Although homeowners and appraisers don’t see exactly eye to eye on home values, the gap is narrowing, according to the latest National Quicken Loans Home Price Perception Index (HPPI).
According to the September update, appraisers’ valuations were 1.14 percent lower in September than what owners expected. September marks the fourth consecutive month that the gap narrowed.
The Quicken Loans Home Value Index (HVI), which is based on appraisal data, showed that home values have increased 0.44 percent from August and 3.38 percent since September 2016. All areas of the country saw home values increase on a year-over-year basis, although the South saw a 1.33 percent drop from last month.
“Home values are highly impacted by the balance of buyer’s interest and the volume of available homes. Currently this is highly tilted, with a lack of home inventory – leading to rising values,” said Bill Banfield, Quicken Loans Executive Vice President of Capital Markets. “One of the most impactful things that could be done to achieve stability is an increase in new home building. If move-up buyers move on to new construction, it will open up starter homes for first time buyers.”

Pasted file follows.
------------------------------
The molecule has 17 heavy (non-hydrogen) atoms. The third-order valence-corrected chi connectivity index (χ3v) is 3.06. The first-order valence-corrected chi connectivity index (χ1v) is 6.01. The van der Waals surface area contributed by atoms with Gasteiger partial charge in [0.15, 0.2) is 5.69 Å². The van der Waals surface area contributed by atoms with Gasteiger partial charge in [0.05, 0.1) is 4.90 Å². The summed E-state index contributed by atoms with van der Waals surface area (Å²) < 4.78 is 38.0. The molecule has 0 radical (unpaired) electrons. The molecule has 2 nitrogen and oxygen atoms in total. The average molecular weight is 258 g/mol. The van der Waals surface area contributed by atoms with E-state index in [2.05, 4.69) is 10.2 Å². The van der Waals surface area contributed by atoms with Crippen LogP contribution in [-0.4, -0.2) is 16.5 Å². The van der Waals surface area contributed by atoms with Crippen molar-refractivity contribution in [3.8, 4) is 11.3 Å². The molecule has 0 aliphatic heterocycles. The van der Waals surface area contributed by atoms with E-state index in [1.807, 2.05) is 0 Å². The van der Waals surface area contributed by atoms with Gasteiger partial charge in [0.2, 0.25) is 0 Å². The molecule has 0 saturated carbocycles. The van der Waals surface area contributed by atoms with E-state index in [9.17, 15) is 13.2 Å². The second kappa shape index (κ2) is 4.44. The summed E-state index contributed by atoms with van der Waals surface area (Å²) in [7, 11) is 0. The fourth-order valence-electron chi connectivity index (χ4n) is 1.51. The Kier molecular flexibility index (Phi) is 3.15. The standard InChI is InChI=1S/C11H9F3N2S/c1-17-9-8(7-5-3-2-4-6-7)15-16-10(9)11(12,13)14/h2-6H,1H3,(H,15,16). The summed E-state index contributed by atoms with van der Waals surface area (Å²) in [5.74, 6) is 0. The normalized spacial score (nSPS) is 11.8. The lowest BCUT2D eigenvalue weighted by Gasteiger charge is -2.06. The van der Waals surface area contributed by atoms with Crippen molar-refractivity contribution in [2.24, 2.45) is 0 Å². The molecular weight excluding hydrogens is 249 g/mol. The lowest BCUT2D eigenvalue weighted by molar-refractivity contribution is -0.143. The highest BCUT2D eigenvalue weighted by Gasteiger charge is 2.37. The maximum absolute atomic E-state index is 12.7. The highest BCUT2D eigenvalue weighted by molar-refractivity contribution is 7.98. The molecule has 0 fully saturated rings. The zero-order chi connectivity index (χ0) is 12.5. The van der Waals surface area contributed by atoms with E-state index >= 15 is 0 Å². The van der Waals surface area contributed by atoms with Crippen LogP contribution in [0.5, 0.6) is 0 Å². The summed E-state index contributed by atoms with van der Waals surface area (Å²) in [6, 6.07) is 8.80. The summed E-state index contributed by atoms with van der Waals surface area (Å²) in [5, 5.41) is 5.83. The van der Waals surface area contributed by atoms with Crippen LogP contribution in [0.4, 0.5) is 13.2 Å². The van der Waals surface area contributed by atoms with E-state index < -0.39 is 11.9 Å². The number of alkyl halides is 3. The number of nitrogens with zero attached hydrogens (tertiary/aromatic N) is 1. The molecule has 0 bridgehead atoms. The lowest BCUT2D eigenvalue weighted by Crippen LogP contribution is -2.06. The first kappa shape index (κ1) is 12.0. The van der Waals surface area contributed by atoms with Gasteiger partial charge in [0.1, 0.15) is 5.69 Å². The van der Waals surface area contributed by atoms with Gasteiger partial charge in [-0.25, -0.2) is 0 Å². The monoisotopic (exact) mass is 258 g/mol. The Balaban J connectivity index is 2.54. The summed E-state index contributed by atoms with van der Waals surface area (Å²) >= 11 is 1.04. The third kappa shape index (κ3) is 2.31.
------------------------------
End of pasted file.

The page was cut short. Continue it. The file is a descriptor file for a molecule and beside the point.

Chicago has one of the largest gaps between appraisers and homeowners, with appraisers valuing homes 2.15 percent lower than homeowners. While this is closer than the 2.36 percent difference in August 2017, it is worse than the 2.08 percent difference in September 2016.
“An appraisal can vastly impact the mortgage process. This number alone can impact how much a buyer needs to bring to closing, or the current equity a homeowner has when refinancing,” Banfield said. “If homeowners are aware of local home values and how they are changing, it will assist with a smoother mortgage process.”